Image: The Eagle Earned Demerits: An Educational Allegory
In 1898, the Journal of Education published “An Educational Allegory” by Amos E. Dolbear writing under the pseudonym Aesop, Jr.1 In his allegory, Dolber is righty critical of one-size-fits-all testing methods that are still being used today. Dolbear’s eagle received demerits even though he reached the top of the tree because he did not accomplish the task in the prescribed way. He flew instead of climbed. Dolbear’s duck was required to learn to run. The result was that “the time taken by the duck in learning to run the prescribed rate had so hindered him from swimming that he was scarcely able to swim at the prescribed rate.”
Too often, we become so caught up in the rules that we miss the essence of what we hope to accomplish. If the goal is getting to the top of the tree, does it make any difference if the student flies or climbs as long as they accomplish the goal? Good pedagogy is not finding the single best practice to enforce on all students. It is designing pedagogies that lead to student success.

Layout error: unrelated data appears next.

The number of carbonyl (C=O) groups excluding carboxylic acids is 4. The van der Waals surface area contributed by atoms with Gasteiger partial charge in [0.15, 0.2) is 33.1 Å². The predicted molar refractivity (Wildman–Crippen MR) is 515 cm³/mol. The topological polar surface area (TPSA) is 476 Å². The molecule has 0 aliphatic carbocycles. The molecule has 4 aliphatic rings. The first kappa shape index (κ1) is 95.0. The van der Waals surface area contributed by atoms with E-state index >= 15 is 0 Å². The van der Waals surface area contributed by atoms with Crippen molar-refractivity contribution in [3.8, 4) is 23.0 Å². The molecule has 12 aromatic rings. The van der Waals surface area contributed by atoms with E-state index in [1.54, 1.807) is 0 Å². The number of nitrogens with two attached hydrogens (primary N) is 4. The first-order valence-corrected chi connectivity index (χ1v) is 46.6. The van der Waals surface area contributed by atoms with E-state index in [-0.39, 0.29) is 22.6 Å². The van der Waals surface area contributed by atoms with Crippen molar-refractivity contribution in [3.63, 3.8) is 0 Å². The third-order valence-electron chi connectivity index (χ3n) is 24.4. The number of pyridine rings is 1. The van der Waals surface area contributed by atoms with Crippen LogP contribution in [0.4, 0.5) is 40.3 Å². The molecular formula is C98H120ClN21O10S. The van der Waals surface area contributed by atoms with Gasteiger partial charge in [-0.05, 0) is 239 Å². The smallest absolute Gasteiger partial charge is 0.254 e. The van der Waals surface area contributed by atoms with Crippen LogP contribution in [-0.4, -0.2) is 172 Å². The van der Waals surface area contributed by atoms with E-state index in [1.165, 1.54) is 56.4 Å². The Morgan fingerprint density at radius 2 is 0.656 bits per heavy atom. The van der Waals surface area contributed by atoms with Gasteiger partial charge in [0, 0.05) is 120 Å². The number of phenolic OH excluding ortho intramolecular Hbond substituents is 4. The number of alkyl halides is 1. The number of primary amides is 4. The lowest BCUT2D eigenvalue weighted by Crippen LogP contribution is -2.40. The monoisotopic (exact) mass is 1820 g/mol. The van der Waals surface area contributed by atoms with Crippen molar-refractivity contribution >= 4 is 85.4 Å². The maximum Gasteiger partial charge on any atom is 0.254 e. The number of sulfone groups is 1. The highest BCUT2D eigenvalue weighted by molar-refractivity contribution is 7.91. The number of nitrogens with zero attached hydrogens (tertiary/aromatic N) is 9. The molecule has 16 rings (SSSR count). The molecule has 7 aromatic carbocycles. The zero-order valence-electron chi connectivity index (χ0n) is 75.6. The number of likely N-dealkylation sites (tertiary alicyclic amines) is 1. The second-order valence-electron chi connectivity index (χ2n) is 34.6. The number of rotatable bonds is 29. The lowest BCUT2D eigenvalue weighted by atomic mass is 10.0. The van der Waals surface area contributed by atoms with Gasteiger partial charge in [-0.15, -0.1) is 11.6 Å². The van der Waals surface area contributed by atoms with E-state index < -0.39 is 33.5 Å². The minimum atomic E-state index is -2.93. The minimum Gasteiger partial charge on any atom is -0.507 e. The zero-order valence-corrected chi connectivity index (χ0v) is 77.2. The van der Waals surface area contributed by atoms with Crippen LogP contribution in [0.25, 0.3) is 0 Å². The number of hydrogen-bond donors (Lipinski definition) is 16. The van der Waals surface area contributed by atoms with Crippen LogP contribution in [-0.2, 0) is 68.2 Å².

I am not arguing that there are no skills that everyone in a class needs to learn. But if students must do something in a certain way, we must be very clear on why the required process is important. For example, there is a correct way to write an author’s name in a particular format. “Berg, Steven L.” is wrong in APA which requires “Berg, S.L.” If a student is in the sciences, they need to know that the correct way to get to the top of the tree for their discipline is a type of proper documentation that they likely will not learn in their English writing classes. When I teach formatting, I tell students about the time I had a manuscript rejected because I used the wrong formatting. I pose the rhetorical question, “Should an editor trust my research if I was too careless not to get the formatting requirements for the publication correct?” Proper documentation as defined by the disciple is a must for getting to the top of the tree.